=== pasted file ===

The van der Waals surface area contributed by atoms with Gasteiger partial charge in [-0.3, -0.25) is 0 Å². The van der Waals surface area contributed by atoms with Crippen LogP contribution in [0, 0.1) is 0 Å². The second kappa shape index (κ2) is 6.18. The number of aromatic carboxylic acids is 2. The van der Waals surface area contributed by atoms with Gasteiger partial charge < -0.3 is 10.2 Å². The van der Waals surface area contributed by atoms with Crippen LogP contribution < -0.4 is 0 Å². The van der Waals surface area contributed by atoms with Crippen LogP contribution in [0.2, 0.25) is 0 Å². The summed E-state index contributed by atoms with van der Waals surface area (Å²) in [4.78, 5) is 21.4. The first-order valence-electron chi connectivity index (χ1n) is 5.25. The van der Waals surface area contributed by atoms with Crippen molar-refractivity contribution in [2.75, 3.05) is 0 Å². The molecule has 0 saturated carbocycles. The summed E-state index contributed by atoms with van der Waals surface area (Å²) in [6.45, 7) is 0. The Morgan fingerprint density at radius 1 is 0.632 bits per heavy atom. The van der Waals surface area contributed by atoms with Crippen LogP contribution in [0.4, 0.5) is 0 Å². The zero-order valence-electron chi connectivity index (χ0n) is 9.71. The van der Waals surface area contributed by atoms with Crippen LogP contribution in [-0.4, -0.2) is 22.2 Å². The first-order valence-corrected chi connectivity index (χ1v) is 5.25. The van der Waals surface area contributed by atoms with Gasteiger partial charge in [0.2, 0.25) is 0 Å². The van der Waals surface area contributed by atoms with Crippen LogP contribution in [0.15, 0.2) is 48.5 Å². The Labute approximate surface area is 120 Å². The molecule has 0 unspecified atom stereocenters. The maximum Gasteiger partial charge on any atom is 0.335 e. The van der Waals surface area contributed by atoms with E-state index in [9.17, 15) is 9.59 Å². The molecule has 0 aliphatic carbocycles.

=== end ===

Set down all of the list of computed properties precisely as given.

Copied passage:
The van der Waals surface area contributed by atoms with Gasteiger partial charge in [-0.3, -0.25) is 0 Å². The van der Waals surface area contributed by atoms with Crippen LogP contribution in [0, 0.1) is 0 Å². The second kappa shape index (κ2) is 6.18. The number of aromatic carboxylic acids is 2. The van der Waals surface area contributed by atoms with Gasteiger partial charge < -0.3 is 10.2 Å². The van der Waals surface area contributed by atoms with Crippen LogP contribution < -0.4 is 0 Å². The van der Waals surface area contributed by atoms with Crippen LogP contribution in [0.2, 0.25) is 0 Å². The summed E-state index contributed by atoms with van der Waals surface area (Å²) in [4.78, 5) is 21.4. The first-order valence-electron chi connectivity index (χ1n) is 5.25. The van der Waals surface area contributed by atoms with Crippen molar-refractivity contribution in [2.75, 3.05) is 0 Å². The molecule has 0 saturated carbocycles. The summed E-state index contributed by atoms with van der Waals surface area (Å²) in [6.45, 7) is 0. The Morgan fingerprint density at radius 1 is 0.632 bits per heavy atom. The van der Waals surface area contributed by atoms with Crippen LogP contribution in [0.4, 0.5) is 0 Å². The zero-order valence-electron chi connectivity index (χ0n) is 9.71. The van der Waals surface area contributed by atoms with Crippen LogP contribution in [-0.4, -0.2) is 22.2 Å². The first-order valence-corrected chi connectivity index (χ1v) is 5.25. The van der Waals surface area contributed by atoms with Gasteiger partial charge in [0.2, 0.25) is 0 Å². The van der Waals surface area contributed by atoms with Crippen LogP contribution in [0.15, 0.2) is 48.5 Å². The Labute approximate surface area is 120 Å². The molecule has 0 unspecified atom stereocenters. The maximum Gasteiger partial charge on any atom is 0.335 e. The van der Waals surface area contributed by atoms with E-state index in [9.17, 15) is 9.59 Å². The molecule has 0 aliphatic carbocycles.